are always related to how the person feels about himself or herself: inadequate. These attacks then
lead to depression and feelings of humiliation and devastation. Common to some
degree to all who suffer from low self esteem, self esteem attacks occur when
a person perceives she has made a mistake in front of others or that others
will hear about and begins to berate herself, to hate herself for her own perceived
stupidity. She then not only reacts to those incidents but dreads the possibility
of a situation where another mistake is made and such self-loathing reoccurs.
Reacting to this fear, she may then: a) isolate or refrain from new activities
to avoid looking foolish or inept, b) stay quiet and not share ideas or perceptions
for fear of saying something "wrong," c) not initiate with others
for fear of rejection, and d) not look for a better job because of feelings
of inadequacy, or e) remain in a destructive relationship because of feeling
too inadequate to be alone.
"Self Esteem Attacks" occur whenever a person with low self esteem does or says something that he afterwards deems to have been inappropriate, stupid, rude, obnoxious, off target, or inaccurate. At that time, the person may experience immediate remorse, excruciating anxiety, his heart racing, his face turning red, a sinking feeling of embarrassment, depression and/or devastation. Wishing he could sink into the floor or disappear, he may immediately look for a way to escape. He may feign illness, sneak out without saying anything, or just become totally silent, hoping not to be noticed. He will believe that everyone saw his blunder and is thinking poorly of him, maybe even laughing at him. This is a full blown Self-Esteem Attack that may last for minutes, hours, even days during which he berates himself, is fearful of seeing anyone who was in attendance at the time he made his "mistake," and remain seriously depressed.
All people who suffer from low self-esteem have these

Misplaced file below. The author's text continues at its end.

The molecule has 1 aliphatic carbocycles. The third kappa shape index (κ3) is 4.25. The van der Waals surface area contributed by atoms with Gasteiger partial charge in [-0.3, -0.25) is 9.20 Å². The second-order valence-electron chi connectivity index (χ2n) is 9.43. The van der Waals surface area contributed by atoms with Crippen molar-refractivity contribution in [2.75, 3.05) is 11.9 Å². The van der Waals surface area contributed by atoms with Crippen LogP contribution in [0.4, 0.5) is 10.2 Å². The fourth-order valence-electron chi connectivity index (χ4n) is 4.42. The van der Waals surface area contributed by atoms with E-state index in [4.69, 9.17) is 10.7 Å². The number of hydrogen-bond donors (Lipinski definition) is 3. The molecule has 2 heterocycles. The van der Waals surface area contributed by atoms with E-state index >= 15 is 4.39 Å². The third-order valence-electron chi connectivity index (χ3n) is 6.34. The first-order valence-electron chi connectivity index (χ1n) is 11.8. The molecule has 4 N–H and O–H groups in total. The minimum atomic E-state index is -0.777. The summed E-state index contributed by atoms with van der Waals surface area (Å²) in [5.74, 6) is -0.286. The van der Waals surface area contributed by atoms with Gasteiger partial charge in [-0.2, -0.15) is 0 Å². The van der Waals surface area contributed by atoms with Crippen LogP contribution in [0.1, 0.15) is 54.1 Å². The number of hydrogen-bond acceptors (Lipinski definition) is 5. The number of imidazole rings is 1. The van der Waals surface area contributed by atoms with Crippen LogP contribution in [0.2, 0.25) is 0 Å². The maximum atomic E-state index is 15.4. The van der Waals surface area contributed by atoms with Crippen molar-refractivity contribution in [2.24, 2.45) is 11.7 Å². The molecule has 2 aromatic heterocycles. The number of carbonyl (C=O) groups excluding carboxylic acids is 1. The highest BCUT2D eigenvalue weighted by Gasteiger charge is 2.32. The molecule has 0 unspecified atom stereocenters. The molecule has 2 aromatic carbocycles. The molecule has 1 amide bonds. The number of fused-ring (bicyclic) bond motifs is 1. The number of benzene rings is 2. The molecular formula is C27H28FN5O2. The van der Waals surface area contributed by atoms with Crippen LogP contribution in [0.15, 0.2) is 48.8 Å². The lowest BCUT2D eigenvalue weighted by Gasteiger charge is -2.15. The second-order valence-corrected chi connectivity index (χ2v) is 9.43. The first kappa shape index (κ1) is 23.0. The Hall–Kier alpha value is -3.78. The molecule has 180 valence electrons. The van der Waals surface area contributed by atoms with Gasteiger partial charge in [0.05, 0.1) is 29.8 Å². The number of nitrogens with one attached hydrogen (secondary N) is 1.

attacks though they vary in degree of severity and in length depending upon
how serious the person judges his gaffe, how highly he values the opinions
of those in attendance, and what he surmises the repercussions will be. As
people go through recovery, these attacks gradually become less frequent, less
severe in their intensity, and shorter in duration. The goal of my Recovery
Program is that those with LSE would get to the point where they rarely have
a self esteem attack, and that if they do they can control it within 10 minutes;
thus it would not control the person’s feelings and behavior.
It is not unusual for those who have low self-esteem and who have been abused,
abandoned, or literally to have been treated as being in the way, to be unable
to recognize what they feel. Having suffered from many emotionally charged
and hurtful situations, they automatically feel a need to shield themselves
from more such experiences. Having practiced denying their feelings or even
acknowledging them. They now find themselves unable to know what they fee.
Having been hurt repeatedly, whether verbally, emotionally, or physically,
they may also lower their expectations of others and of life in general. They
may be available but never initiate with others; they may feel they have little
or nothing to offer and above all, are unable to risk rejection.
(Appearance of) Shyness
Low self esteem and shyness are different from one another. A person can be
shy and not have low self esteem. A person can have low self esteem and not
be shy. Shyness has more to do with introversion and learned behaviors that
are contrary to a casual and social society. Shyness is not a sign of dysfunction.
Are you suffering from low self esteem?
Take the Sorensen Self Esteem Test and find your score!
Adobe Acrobat Reader is needed to view this PDF